The Big Game – Collapse Accelerating

| October 1, 2008


Readers will recall that I have been against the massive, wasteful bailout bill that is still before congress. My position has been that the $700 Billion allocated cannot and will not fix the problem, if for no other reason than the problem is several orders of magnitude larger than that figure. This collapse is powered by the hulking mass of debt that is being destroyed on an hourly basis as banks, investment houses and individuals are experiencing the gap between what they think their assets are worth, and what the market will pay as they sell whatever they can to cover investments purchased on margin credit. This is causing the collapse to accelerate, though intervention by the government is trying to slow it down, which sadly increases the amount of the final tally and ensure that the scope of the big wipe out that is coming will be even larger than had the just let it work it’s way out naturally.

Unlike previous panics and recessions, the largest and wealthiest institutions are leading the way. This is because the easy access to short (overnight / 1 week) and long term credit has been so ubiquitous that it became built into the system. For many decades everyone loaned money to everyone else at that level. They had some spare cash, they loaned it short term using something called Auction Rate Securities. In the history of this collapse, these were some of the first to seize up.

As the market for short term debt died, every business that uses a credit pool to help manage their business began to starve for liquidity. They had healthy assets, but without the ability to borrow working money against those assets, they were as good as broke. Yet you hear weekly of how the Fed and world central banks were injecting money into the market to provide liquidity, sadly you cannot force anyone with cash (or Fed supplied liquidity) to lend.

Our entire economy is based on trust, and right now that trust is near zero because the big players all suspect whomever they are lending to is a house of cards moments from collapse. This was the case with Bear-Sterns, Wachovia, Washington Mutual, Lehman Brothers, AIG and a host of other brand names that collapsed under the weight of their own debt that they could no longer borrow money to service.

But this is not over yet! Many other banks are in the same boat Wachovia was. Names like Fifth Third Bancorp, Sovereign, National City and possibly even Citibank itself. Thanks to globalization this problem has been exported around the world, and we are seeing impacts in Europe and Asia just starting. You can reasonably think of them being 6-12 months behind the US in this mess, with their banks and financial companies not as tightly regulated as the US, their balance sheets are likely even more exotic that the companies in the US that have already gone down.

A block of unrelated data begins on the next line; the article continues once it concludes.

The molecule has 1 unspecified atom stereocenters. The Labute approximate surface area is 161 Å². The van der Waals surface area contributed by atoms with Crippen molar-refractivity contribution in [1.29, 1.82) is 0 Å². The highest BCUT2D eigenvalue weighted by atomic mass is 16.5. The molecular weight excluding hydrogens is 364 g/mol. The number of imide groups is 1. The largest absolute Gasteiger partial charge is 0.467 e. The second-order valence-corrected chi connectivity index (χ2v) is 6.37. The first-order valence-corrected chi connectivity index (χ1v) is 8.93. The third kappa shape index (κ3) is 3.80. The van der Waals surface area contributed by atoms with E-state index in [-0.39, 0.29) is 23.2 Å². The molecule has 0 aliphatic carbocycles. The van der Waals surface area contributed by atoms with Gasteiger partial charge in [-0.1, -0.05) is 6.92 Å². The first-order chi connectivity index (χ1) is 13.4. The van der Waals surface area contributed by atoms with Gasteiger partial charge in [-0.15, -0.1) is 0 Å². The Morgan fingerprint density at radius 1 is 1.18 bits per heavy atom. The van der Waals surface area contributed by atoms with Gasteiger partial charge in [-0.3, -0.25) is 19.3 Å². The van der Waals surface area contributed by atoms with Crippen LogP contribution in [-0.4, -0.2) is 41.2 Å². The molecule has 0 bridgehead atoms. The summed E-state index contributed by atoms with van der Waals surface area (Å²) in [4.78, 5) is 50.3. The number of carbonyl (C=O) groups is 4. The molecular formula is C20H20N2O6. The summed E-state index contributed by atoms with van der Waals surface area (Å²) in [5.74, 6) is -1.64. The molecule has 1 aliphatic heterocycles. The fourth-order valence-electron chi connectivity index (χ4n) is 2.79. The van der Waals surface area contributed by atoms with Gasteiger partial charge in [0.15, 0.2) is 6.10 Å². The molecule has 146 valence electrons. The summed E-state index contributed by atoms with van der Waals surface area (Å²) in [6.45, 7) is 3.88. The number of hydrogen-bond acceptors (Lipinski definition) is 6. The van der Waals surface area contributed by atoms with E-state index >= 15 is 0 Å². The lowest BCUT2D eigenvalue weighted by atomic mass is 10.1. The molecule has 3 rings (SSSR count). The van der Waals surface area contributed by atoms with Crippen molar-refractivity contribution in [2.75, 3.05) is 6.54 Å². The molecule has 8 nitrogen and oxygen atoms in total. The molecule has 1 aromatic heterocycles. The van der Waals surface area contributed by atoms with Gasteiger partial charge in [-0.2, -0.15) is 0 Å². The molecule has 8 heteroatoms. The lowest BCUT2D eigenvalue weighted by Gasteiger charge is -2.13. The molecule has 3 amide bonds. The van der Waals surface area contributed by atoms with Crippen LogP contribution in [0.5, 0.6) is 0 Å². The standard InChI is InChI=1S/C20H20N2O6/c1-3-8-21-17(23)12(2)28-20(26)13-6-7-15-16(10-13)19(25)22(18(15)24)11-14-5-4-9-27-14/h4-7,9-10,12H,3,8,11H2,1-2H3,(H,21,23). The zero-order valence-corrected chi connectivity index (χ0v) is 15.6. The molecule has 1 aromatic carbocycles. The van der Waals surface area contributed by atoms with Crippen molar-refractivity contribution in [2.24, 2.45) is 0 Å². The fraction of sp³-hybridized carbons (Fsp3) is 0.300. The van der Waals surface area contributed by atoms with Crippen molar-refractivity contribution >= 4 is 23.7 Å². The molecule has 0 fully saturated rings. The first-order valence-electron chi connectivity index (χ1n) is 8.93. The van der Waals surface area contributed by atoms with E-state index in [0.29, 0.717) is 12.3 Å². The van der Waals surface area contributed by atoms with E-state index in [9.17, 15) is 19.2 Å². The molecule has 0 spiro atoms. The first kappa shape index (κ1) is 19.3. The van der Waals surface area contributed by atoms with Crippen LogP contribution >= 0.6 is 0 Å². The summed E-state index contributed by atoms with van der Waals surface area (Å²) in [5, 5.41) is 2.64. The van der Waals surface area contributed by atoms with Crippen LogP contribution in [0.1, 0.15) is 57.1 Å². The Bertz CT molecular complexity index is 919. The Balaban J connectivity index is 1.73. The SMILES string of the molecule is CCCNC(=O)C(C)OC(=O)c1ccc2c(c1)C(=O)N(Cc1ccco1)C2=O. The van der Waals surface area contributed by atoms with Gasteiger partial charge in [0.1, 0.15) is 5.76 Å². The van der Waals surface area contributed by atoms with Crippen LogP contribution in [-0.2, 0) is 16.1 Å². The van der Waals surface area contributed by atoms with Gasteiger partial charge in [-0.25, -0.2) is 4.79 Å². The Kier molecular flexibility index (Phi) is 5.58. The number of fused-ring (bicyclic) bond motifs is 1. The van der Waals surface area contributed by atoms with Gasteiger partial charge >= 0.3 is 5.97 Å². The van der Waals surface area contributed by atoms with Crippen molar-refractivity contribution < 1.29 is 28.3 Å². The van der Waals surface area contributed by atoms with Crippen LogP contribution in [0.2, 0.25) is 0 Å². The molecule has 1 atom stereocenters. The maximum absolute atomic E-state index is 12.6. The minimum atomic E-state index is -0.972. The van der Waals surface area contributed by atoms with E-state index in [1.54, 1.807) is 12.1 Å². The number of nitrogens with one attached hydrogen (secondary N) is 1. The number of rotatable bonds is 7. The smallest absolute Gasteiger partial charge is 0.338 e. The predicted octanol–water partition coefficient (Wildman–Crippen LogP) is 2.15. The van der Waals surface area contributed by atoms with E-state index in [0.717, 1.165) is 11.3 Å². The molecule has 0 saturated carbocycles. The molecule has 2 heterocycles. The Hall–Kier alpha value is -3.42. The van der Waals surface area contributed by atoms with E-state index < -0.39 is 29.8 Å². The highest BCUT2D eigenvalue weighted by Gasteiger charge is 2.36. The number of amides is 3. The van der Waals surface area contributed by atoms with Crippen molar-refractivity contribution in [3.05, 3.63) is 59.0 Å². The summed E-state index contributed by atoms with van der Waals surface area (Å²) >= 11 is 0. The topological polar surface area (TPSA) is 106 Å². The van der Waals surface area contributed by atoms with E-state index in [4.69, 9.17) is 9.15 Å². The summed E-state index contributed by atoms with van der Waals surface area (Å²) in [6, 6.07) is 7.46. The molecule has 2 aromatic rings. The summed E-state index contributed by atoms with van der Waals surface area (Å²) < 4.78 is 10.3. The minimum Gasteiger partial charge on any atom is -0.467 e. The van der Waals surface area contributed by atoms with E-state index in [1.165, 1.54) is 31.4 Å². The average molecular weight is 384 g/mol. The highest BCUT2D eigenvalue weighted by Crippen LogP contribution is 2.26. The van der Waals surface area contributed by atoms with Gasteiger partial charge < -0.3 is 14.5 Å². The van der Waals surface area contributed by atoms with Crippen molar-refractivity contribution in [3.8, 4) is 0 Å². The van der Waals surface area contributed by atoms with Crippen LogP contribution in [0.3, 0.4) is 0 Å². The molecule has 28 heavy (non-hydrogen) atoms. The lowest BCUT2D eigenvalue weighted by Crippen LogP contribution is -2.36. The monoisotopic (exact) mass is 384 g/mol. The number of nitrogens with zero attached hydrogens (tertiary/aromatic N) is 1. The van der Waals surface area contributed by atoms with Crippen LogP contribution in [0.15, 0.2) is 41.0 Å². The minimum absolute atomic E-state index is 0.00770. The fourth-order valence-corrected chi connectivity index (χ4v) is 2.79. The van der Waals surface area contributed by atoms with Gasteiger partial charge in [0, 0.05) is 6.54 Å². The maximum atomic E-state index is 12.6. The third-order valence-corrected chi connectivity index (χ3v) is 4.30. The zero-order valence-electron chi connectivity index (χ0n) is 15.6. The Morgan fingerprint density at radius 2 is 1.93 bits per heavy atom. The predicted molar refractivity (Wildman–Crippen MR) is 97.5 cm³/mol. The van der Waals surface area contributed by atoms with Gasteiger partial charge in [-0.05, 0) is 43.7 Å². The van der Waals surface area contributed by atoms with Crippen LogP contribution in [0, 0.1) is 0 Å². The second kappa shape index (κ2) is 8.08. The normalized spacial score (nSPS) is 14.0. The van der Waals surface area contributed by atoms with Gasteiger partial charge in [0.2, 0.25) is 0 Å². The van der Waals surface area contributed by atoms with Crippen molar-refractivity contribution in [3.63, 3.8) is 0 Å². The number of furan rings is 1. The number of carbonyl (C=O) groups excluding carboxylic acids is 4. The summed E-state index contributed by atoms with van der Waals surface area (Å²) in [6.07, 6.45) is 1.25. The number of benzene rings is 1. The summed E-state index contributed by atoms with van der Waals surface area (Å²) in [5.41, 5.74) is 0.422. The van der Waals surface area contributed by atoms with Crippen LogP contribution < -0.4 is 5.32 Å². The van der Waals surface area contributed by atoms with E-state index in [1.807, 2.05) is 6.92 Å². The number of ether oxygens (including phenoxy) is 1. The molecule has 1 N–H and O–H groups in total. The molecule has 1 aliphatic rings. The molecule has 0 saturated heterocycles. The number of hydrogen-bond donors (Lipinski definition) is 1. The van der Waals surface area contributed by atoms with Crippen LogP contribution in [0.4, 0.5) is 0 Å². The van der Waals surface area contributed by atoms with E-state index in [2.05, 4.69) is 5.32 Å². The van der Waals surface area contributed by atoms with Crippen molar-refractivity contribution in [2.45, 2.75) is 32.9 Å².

So in the past I have asked who is going to be holding the bag. The answer is clear – we are. Many of us have enjoyed using the national and world equities markets for decades as a means to build a retirement account through IRA and 401(k) accounts. This influx of money has done wonders for the US economy and US industry, and is one of the primary reasons why the US savings rate is so low – people don’t use a bank savings account, they invest their excess money.

As a result many of us paid top dollar for companies and assets that are be re-valued downwards, and sometimes by dramatic amounts. As people receive and open their account statement for the end of the 3rd quarter, the effect is going to be a collective exclamation of anger and outrage. Sadly for the politicians this will happen right before election day. Quickly thereafter people will put most if not all discretionary spending on hold (if they had not done so already). This spells doom for the legion chain stores that have been built in the last 5 years peddling plasma TVs, poorly made expensive furniture and just about anything else that people can find a reason to do without.

Worst of all for those already retired, the accounts they were depending on to fund their life until they die may no longer be sufficient for the task. They are past their productive working years and suddenly find the comfortable retirement they had worked so hard towards for decades is now gone.

Try to keep in mind the full scope of what is happening in the financial markets (and I don’t mean the Dow Jones or NASDAQ) won’t be known for several weeks or months. One of the likely outcomes is that very long term investment companies such as insurers State Farm and Liberty Mutual are going to be under significant strain as the money they sunk into supposedly “safe” investment vehicles disappears from their balance sheets. We are likely to see a few of these big brand names crumble soon as well.

This is unfortunately a natural and necessary period of time, where everyone forcefully re-learns the lessons of how to handle money and the hazards of risk. The good news is – once this is done we have a really wonderful period of new ideas and prosperity to enjoy.

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Category: Credit Backlash, Economics, Main, Recession Watch

About the Author ()

Bruce Henderson is a former Marine who focuses custom data mining and visualization technologies on the economy and other disasters.

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